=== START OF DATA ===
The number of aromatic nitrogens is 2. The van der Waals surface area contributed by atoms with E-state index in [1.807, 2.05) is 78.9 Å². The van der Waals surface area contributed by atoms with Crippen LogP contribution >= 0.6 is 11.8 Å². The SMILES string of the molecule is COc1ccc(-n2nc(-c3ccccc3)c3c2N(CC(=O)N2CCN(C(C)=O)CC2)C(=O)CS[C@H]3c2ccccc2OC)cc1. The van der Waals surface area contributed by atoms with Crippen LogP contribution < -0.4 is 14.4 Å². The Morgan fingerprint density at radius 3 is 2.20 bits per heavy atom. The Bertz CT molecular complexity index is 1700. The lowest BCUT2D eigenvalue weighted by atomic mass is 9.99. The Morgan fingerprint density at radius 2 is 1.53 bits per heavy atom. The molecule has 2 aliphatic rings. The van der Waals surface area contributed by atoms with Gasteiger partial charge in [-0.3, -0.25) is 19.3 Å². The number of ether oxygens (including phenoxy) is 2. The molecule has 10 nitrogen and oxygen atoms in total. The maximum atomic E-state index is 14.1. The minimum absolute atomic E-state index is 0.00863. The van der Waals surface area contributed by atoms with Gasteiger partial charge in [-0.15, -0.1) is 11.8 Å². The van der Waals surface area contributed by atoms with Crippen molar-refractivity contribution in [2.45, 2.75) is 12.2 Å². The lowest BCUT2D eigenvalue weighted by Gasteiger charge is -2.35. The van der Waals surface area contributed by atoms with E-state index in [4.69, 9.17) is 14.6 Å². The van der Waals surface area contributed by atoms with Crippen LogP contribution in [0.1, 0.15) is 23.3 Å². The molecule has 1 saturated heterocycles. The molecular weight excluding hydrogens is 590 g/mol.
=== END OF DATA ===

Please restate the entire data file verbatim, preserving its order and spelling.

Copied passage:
The number of aromatic nitrogens is 2. The van der Waals surface area contributed by atoms with E-state index in [1.807, 2.05) is 78.9 Å². The van der Waals surface area contributed by atoms with Crippen LogP contribution >= 0.6 is 11.8 Å². The SMILES string of the molecule is COc1ccc(-n2nc(-c3ccccc3)c3c2N(CC(=O)N2CCN(C(C)=O)CC2)C(=O)CS[C@H]3c2ccccc2OC)cc1. The van der Waals surface area contributed by atoms with Crippen LogP contribution < -0.4 is 14.4 Å². The Morgan fingerprint density at radius 3 is 2.20 bits per heavy atom. The Bertz CT molecular complexity index is 1700. The lowest BCUT2D eigenvalue weighted by atomic mass is 9.99. The Morgan fingerprint density at radius 2 is 1.53 bits per heavy atom. The molecule has 2 aliphatic rings. The van der Waals surface area contributed by atoms with Gasteiger partial charge in [-0.3, -0.25) is 19.3 Å². The number of ether oxygens (including phenoxy) is 2. The molecule has 10 nitrogen and oxygen atoms in total. The maximum atomic E-state index is 14.1. The minimum absolute atomic E-state index is 0.00863. The van der Waals surface area contributed by atoms with Gasteiger partial charge in [-0.15, -0.1) is 11.8 Å². The van der Waals surface area contributed by atoms with Crippen molar-refractivity contribution in [2.45, 2.75) is 12.2 Å². The lowest BCUT2D eigenvalue weighted by Gasteiger charge is -2.35. The van der Waals surface area contributed by atoms with E-state index in [4.69, 9.17) is 14.6 Å². The van der Waals surface area contributed by atoms with Crippen LogP contribution in [0.1, 0.15) is 23.3 Å². The molecule has 1 saturated heterocycles. The molecular weight excluding hydrogens is 590 g/mol.